Should you form an LLC or Corporation, your attorney will help you complete the filings needed to register your company with the Iowa Secretary of State.
Do I need a sales tax permit? How do I get one?
A retail business needs a sales tax permit if it is selling products or services that have been specified taxable by Iowa law. A business will need to complete and file an Iowa Business Tax Registration form. These forms are available at all SBDC centers as well as at accounting offices. When completed, there are three ways to file: by mail, fax, or online. Mail the form to: Registration Services, Iowa Department of Revenue and Finance, PO Box 10465, Des Moines, IA 50306-0465, or fax it to (515) 281-3906, or go on their website at https://tax.iowa.gov/and complete an online registration.
Who can I contact about financing my business?
Small Business Development Centers: If you have an SBDC center in your area, we are an excellent place to start. Most of our sevices are free and all are confidential. We offer business counseling for both start-up and existing businesses.
Lenders: Depending on the amount of the loan and what it is used for, most banks require about 20% down, along with proper collateral, to qualify for a loan. However, a good business plan may help secure a loan even if you don’t have the full 20% down payment. Banks are also the source for SBA small business loans. Not all banks make SBA loans, so you might need to visit several banks before you find one that makes them. Basically, the SBA guarantees a high percentage of a small business loan, which allows banks to make loans that they may not make without a guarantee.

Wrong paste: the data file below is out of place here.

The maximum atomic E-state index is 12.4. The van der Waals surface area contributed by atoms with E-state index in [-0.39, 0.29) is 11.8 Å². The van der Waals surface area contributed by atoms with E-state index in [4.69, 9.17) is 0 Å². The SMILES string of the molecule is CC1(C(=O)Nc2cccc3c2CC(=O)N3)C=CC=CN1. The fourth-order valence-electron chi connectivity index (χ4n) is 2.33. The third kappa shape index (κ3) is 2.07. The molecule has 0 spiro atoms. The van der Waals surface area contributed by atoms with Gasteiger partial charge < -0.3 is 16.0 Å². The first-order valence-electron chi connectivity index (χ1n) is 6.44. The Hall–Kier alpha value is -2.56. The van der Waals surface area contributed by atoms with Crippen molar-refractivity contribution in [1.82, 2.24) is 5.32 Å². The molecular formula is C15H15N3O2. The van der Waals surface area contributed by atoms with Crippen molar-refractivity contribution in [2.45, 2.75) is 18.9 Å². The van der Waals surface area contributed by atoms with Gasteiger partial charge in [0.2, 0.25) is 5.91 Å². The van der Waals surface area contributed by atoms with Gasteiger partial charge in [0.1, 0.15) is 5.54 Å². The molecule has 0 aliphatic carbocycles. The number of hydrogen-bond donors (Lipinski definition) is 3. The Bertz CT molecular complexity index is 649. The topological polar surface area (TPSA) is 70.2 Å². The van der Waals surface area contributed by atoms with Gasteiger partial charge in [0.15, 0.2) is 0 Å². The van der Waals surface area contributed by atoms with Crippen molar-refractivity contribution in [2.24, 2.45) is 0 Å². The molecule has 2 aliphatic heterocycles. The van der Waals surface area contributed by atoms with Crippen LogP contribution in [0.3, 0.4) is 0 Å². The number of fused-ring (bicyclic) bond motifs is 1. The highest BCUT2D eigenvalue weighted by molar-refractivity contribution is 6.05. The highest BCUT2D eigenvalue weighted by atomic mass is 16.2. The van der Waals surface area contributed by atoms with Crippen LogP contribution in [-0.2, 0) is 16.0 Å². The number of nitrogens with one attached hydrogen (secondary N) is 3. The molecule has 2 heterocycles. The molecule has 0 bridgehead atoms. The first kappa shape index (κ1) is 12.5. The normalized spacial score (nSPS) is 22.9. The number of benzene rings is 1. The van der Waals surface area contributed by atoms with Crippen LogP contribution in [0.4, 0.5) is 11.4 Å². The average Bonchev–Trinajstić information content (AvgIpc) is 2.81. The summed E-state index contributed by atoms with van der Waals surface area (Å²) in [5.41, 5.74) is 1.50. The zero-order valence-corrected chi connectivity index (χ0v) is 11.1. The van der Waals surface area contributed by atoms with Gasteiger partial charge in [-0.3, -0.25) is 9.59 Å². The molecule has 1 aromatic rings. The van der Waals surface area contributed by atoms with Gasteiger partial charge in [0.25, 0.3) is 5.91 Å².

Chambers of Commerce: Some chambers have loan programs that are for main street or manufacturing businesses. Chambers should know about other financing sources in their area.
Councils of Government or Regional Planning Offices: These are organized to serve city and county governments in a regional area and sometimes manage funds for business loans.
Iowa Economic Development Authority: This organization has several financing programs that can result in a direct loan or grant for businesses that meet the criteria for their programs.
Private Sources: Historically, borrowing money from private sources has been a way to finance projects.
Venture Capital: One additional source of money is venture capital. Venture capital is restricted to high growth companies in which the owner is willing to give up part of the ownership of their company in return for an injection of capital.
Where can a nonprofit business in Iowa get help?
The Larned A. Waterman Iowa Nonprofit Resource Center, 130 Grand Ave Court, Iowa City, IA 52242 Phone: (866) 500-8980 E-mail: firstname.lastname@example.org Website: http://inrc.law.uiowa.edu/
Where can I go to find out about labor laws?
The U.S. Department of Labor has four sites that are of use to entrepreneurs who are starting or plan to grow their small businesses:
- U.S. Department of Labor Main Site
- eLaws Advisors Website
- Employment Law Guide Website
- Compliance Assistance Website